>>> process = subprocess.run(['ls', '-l', '-a', '/root'])
>>> ls: cannot open directory '/root': Permission denied

Exception handling in Python is pretty simple. So to manage process failures we could write something like:

>>> try:
...     process = subprocess.run(['ls', '-l', '-a', '/root'], check=True)
... except subprocess.CalledProcessError as e:
...     print(f "Command Error {e.cmd}!")
...
ls: cannot open directory '/root': Permission denied
['ls', '-l', '-a', '/root'] failed!
>>>

CalledProcessError exception, as we said before, occurs when the process return code is not 0. This object has properties like returncode, cmd, stdout, stderr; what they represent is pretty obvious. For example, in the above example we just used the cmd property to represent the sequence which was used to run the command when the exception occurred.

Executing a process in a shell

Processes started with the run function are executed “directly”, this means that no shell is used to start them: therefore no environment variables are available to the process and no expression expansions or substitutions are performed. Let’s look at an example, which includes the use of the $HOME variable:

>>> process = subprocess.run(['ls', '-al', '$HOME'])
ls: cannot access '$HOME': No such file or directory

As you can see, the $HOME variable has not been replaced by an appropriate value. This way of running processes is recommended because it avoids potential security risks. However, in some cases where we need to call a shell as an intermediate process, it is sufficient to set the shell parameter of the run function to True. In such cases, it is advisable to specify the command and its arguments as a string:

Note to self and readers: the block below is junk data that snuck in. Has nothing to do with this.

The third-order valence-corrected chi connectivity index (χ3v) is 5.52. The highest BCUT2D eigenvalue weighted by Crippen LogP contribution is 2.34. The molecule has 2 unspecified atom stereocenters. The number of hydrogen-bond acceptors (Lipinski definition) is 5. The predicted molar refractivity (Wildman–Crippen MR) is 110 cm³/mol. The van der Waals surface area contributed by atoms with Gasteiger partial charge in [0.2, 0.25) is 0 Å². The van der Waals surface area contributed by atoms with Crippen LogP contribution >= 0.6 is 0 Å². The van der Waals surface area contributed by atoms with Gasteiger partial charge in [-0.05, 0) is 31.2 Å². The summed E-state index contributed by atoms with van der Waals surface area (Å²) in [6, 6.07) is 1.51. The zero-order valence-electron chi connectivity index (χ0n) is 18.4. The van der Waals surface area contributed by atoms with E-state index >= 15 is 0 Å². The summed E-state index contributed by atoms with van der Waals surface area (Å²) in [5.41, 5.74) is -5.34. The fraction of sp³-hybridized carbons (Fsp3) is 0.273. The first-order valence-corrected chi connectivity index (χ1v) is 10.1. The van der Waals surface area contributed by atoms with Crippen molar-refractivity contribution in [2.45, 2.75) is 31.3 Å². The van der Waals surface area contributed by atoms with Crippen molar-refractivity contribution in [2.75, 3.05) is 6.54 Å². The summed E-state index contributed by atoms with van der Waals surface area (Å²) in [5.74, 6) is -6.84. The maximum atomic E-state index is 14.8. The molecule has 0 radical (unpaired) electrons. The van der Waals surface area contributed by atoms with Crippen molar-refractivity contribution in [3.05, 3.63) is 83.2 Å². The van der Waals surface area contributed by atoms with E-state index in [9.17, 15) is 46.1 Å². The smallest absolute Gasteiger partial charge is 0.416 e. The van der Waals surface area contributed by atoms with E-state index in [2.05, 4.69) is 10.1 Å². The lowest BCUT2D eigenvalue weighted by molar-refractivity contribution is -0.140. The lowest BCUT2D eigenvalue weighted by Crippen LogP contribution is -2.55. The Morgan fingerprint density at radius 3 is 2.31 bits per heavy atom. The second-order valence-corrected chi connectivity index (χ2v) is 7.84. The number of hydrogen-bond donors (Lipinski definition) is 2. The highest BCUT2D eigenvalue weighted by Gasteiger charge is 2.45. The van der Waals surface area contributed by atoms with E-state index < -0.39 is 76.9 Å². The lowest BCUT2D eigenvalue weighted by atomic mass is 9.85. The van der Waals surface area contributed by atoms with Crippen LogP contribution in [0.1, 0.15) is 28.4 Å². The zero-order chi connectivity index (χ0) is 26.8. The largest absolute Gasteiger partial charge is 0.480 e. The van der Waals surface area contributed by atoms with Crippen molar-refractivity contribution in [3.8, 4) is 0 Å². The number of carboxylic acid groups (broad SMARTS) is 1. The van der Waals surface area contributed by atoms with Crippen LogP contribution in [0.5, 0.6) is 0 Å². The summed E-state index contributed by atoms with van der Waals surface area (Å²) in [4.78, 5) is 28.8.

>>> process = subprocess.run('ls -al $HOME', shell=True)
total 12
drwxr-xr-x 1 cnc cnc 4096 Apr 27 16:21 .
drwxr-xr-x 1 root root 4096 Apr 27 15:40 .
-rw------- 1 cnc cnc 2445 May 6 17:43 .bash_history
-rw-r--r-- 1 cnc cnc 220 Apr 27 15:40 .bash_logout
...

All variables that exist in the user environment can be used when calling the shell as an intermediate process. While this may seem convenient, this approach is a source of problems. Especially when dealing with potentially dangerous input, which can lead to the introduction of malicious shell code. Running the process with shell=True is therefore not recommended and should only be used in safe cases.